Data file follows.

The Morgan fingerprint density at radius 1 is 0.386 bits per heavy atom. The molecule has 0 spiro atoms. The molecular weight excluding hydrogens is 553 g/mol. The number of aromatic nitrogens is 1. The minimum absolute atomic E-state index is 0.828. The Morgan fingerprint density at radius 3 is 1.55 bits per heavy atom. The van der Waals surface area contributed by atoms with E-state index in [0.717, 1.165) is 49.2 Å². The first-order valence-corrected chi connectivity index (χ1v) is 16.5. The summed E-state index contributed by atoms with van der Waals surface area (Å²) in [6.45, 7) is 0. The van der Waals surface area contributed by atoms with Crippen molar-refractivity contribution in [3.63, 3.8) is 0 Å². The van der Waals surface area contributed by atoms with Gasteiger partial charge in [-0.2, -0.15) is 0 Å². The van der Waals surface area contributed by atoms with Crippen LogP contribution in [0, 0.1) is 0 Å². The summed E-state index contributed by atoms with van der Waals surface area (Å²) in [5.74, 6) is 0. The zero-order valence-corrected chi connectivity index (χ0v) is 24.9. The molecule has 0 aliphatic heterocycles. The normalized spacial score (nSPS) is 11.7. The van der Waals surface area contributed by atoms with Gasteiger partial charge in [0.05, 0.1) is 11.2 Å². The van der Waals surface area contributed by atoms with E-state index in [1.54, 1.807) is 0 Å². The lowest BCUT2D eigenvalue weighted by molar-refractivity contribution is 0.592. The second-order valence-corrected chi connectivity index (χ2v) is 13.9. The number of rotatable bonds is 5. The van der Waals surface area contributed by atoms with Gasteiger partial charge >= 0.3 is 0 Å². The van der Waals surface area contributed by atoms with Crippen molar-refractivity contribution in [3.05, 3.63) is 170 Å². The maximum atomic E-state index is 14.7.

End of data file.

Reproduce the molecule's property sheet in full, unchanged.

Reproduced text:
The Morgan fingerprint density at radius 1 is 0.386 bits per heavy atom. The molecule has 0 spiro atoms. The molecular weight excluding hydrogens is 553 g/mol. The number of aromatic nitrogens is 1. The minimum absolute atomic E-state index is 0.828. The Morgan fingerprint density at radius 3 is 1.55 bits per heavy atom. The van der Waals surface area contributed by atoms with E-state index in [0.717, 1.165) is 49.2 Å². The first-order valence-corrected chi connectivity index (χ1v) is 16.5. The summed E-state index contributed by atoms with van der Waals surface area (Å²) in [6.45, 7) is 0. The van der Waals surface area contributed by atoms with Crippen molar-refractivity contribution in [3.63, 3.8) is 0 Å². The van der Waals surface area contributed by atoms with Gasteiger partial charge in [-0.2, -0.15) is 0 Å². The van der Waals surface area contributed by atoms with Crippen LogP contribution in [0, 0.1) is 0 Å². The summed E-state index contributed by atoms with van der Waals surface area (Å²) in [5.74, 6) is 0. The zero-order valence-corrected chi connectivity index (χ0v) is 24.9. The molecule has 0 aliphatic heterocycles. The normalized spacial score (nSPS) is 11.7. The van der Waals surface area contributed by atoms with Gasteiger partial charge in [0.05, 0.1) is 11.2 Å². The van der Waals surface area contributed by atoms with E-state index in [1.54, 1.807) is 0 Å². The lowest BCUT2D eigenvalue weighted by molar-refractivity contribution is 0.592. The second-order valence-corrected chi connectivity index (χ2v) is 13.9. The number of rotatable bonds is 5. The van der Waals surface area contributed by atoms with Gasteiger partial charge >= 0.3 is 0 Å². The van der Waals surface area contributed by atoms with Crippen molar-refractivity contribution in [3.05, 3.63) is 170 Å². The maximum atomic E-state index is 14.7.